Fig. 6
IL-2 responsiveness of ginsan-activated spleen cells. (A, B) Spleen cells were cultured as described Fig. 4 and treated with ginsan for 2 days. The harvested cells were stained with CFSE and incubated in 24-well culture plates in the presence of IL-2 ...

DISCUSSION

Ginsan promotes cellular cytotoxicity against a variety of tumor cells [17]. In addition, ginsan-activated killer cells have phenotypes that are distinct from IL-2-activated killer cells. Although previous studies of the effects of ginsan on spleen cells have focused on the function of effector cells, we aimed to elucidate its effects on additional aspects of lymphocyte function, such as which subsets respond to ginsan, the potential protective roles against spontaneous cell death, and influences on activation and related cytokine production.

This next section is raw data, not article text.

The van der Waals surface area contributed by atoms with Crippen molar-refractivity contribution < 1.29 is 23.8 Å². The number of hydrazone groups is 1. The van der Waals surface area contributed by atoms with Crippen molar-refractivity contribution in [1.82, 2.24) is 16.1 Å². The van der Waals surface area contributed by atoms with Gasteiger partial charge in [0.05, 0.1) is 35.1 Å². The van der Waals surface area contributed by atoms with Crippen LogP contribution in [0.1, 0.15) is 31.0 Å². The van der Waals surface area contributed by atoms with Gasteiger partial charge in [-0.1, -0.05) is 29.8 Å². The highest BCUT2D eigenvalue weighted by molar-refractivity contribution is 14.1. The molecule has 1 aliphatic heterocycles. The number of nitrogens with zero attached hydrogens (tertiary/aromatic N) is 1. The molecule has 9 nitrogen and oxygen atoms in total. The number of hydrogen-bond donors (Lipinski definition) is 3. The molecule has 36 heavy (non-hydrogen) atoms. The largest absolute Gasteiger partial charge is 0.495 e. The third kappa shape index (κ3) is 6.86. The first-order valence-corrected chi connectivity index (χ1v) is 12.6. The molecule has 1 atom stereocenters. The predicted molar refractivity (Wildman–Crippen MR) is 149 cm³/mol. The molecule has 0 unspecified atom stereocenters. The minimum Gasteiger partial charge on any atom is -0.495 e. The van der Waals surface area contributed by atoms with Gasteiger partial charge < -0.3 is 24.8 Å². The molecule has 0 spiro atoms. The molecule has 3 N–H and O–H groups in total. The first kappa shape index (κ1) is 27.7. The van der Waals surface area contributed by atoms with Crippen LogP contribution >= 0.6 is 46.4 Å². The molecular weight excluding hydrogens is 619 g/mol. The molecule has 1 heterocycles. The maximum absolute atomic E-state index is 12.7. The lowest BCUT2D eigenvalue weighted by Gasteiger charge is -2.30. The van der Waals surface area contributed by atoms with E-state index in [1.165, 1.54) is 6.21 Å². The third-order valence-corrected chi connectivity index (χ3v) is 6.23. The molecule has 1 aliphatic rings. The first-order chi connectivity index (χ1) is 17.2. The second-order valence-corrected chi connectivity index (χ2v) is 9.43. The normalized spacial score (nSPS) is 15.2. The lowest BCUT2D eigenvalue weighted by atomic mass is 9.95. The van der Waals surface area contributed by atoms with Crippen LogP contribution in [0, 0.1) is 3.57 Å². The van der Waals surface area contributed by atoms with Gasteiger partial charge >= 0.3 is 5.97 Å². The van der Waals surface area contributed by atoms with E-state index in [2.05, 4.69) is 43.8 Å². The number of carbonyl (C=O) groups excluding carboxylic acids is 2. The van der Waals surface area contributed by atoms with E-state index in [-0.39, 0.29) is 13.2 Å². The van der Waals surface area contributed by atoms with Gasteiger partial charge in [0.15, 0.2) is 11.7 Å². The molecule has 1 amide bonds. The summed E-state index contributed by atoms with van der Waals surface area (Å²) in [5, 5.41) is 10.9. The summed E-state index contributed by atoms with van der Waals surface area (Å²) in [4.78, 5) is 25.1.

The spleen consists of T and B lymphocytes, natural killer cells, macrophages, and dendritic cells. The spleen cells used in the present study were almost all lymphocytes, due to the removal of adherent cells during the preparation procedure. This was supported by flow cytometric analysis, which showed that more than 90% of the cells were CD4+, CD8+, and CD19+ cells. Although previous studies have demonstrated that cytotoxic T lymphocytes and LAK cells are generated with ginsan when synergized with IL-2, we observed increased proliferation of CD19+ B lymphocytes compared to CD4+ and CD8+ T cells. It is possible that T lymphocytes are converted into killer cells in the absence of significant proliferation. The specific increase of CD19+ B lymphocytes in ginsan-activated spleen cells suggests that ginsan could be used to enhance humoral immunity [18]. However, it remains unclear which isotype of IgG may be produced by ginsan treatment and whether or not ginsan may regulate the production of antigen-specific IgG. These questions should be investigated in future studies.